servants of the lowest rank for the king. The laws of phenomena must be constant, or there could be no such thing as science; but it is a great error to mistake the slaves for the master.
As long as this difference in the perceptive faculty of observers exists, disputes must necessarily go on. It is as if some blind men, hearing that an elephant had come to their town, should go and examine it. The only knowledge of it which they can obtain comes through the sense of touch: so one. handles the animal's leg, another his tusk, another his ear, and, according to their several perceptions, pronounce it to be a column, a thick pole, or a, quilt each taking a part for the whole. So the physicist and astronomer confound the laws they perceive with the Lawgiver. A similar mistake is attributed to Abraham in the Koran, where it is related that he turned successively to stars, moon, and sun as the objects of his worship, till, grown aware of Him who made all these, he exclaimed, "I love not them that set."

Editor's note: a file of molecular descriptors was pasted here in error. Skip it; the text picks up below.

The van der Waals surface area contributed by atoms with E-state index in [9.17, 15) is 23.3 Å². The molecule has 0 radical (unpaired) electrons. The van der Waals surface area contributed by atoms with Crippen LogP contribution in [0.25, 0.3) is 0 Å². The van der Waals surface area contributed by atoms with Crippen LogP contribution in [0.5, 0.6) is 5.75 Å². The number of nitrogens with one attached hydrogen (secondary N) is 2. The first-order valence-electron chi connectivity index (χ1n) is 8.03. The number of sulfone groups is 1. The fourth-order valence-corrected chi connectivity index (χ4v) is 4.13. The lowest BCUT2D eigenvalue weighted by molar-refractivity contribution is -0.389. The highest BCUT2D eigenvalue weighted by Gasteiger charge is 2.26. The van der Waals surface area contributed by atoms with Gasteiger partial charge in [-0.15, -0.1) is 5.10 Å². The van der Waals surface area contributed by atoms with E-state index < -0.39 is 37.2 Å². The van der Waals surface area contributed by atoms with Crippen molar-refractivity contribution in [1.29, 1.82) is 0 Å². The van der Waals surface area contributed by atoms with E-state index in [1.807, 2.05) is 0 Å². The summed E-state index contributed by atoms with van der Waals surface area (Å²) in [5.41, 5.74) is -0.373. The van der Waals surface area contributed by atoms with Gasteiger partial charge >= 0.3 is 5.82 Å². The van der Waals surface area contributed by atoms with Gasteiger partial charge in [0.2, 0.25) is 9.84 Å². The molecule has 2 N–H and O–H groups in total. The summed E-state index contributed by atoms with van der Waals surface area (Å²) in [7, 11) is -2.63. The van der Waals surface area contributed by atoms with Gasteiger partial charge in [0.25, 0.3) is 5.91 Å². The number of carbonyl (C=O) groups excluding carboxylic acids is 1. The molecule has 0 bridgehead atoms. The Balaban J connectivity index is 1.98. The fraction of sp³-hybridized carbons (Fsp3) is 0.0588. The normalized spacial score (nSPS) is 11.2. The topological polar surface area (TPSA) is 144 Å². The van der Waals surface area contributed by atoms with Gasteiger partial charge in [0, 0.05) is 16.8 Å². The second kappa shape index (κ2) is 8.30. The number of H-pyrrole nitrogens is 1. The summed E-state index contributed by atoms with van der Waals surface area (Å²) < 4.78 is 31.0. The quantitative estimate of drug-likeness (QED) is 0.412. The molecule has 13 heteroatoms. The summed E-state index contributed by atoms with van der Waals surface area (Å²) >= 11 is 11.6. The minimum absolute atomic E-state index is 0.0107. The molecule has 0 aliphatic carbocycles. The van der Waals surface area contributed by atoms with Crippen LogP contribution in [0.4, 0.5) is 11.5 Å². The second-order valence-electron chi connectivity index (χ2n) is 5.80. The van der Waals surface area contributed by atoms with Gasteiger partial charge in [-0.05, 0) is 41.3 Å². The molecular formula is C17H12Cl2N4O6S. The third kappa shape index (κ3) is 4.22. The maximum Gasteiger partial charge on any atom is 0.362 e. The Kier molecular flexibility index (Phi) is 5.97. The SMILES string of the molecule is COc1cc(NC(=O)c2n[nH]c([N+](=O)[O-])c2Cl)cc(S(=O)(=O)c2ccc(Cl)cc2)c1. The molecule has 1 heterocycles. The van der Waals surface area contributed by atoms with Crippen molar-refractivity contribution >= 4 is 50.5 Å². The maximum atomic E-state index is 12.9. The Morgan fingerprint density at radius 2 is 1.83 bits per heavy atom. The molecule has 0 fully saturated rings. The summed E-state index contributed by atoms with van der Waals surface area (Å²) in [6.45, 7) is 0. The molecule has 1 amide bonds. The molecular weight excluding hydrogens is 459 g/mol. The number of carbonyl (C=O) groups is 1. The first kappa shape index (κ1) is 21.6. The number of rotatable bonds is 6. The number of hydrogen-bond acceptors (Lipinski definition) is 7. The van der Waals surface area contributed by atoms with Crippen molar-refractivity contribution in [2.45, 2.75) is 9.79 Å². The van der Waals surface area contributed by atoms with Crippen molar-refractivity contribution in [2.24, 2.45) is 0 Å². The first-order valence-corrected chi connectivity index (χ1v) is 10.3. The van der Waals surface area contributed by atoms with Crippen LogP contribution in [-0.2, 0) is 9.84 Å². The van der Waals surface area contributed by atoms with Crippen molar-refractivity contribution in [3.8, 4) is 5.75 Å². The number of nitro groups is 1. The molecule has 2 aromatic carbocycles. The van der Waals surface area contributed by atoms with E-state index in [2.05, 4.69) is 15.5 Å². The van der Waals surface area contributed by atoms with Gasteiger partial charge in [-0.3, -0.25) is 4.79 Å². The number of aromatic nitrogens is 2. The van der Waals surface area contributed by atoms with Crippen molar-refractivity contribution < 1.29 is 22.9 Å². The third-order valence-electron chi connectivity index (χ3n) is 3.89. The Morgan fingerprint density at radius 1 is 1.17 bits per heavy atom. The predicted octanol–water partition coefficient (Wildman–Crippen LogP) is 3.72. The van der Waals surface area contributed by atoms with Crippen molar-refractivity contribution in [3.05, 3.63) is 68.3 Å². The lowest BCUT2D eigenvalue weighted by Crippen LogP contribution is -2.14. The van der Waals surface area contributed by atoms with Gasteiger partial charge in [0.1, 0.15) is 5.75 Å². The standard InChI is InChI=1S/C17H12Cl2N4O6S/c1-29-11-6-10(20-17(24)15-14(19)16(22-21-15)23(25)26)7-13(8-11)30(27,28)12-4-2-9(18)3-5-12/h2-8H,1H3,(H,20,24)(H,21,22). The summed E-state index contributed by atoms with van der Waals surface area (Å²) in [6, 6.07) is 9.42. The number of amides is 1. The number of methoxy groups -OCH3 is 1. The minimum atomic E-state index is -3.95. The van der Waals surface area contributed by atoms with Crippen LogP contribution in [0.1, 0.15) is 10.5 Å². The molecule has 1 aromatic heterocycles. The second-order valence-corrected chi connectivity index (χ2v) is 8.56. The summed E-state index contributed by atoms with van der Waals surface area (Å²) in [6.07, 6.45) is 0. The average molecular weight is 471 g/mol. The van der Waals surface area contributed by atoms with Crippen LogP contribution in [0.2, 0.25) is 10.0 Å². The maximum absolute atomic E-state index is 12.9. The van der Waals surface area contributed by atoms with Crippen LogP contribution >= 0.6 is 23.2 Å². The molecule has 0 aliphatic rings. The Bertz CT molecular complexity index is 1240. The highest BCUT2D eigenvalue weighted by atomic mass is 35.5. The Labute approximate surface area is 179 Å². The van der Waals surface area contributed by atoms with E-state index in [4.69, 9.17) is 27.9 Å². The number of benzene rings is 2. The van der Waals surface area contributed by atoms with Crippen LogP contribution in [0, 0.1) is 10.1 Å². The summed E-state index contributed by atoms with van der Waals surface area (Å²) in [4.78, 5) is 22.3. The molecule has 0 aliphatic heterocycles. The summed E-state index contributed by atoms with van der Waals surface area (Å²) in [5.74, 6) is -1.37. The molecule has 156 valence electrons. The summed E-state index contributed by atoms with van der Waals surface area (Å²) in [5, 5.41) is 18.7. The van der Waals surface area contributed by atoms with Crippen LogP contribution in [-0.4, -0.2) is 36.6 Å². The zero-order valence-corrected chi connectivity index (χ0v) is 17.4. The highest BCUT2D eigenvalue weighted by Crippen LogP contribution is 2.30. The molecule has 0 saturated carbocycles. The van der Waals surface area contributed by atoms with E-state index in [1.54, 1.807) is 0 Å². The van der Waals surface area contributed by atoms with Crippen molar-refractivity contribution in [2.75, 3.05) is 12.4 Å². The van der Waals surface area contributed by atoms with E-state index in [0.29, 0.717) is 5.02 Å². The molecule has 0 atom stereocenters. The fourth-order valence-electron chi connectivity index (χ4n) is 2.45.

We have a common instance of this referring to second causes what ought to be referred to the First Cause in the case of so-called illness. For instance, if a man ceases to take any interest in worldly matters, conceives a distaste for common pleasures, and appears sunk in depression, the doctor will say, "This is a case of melancholy,
- Koran, chap. vi.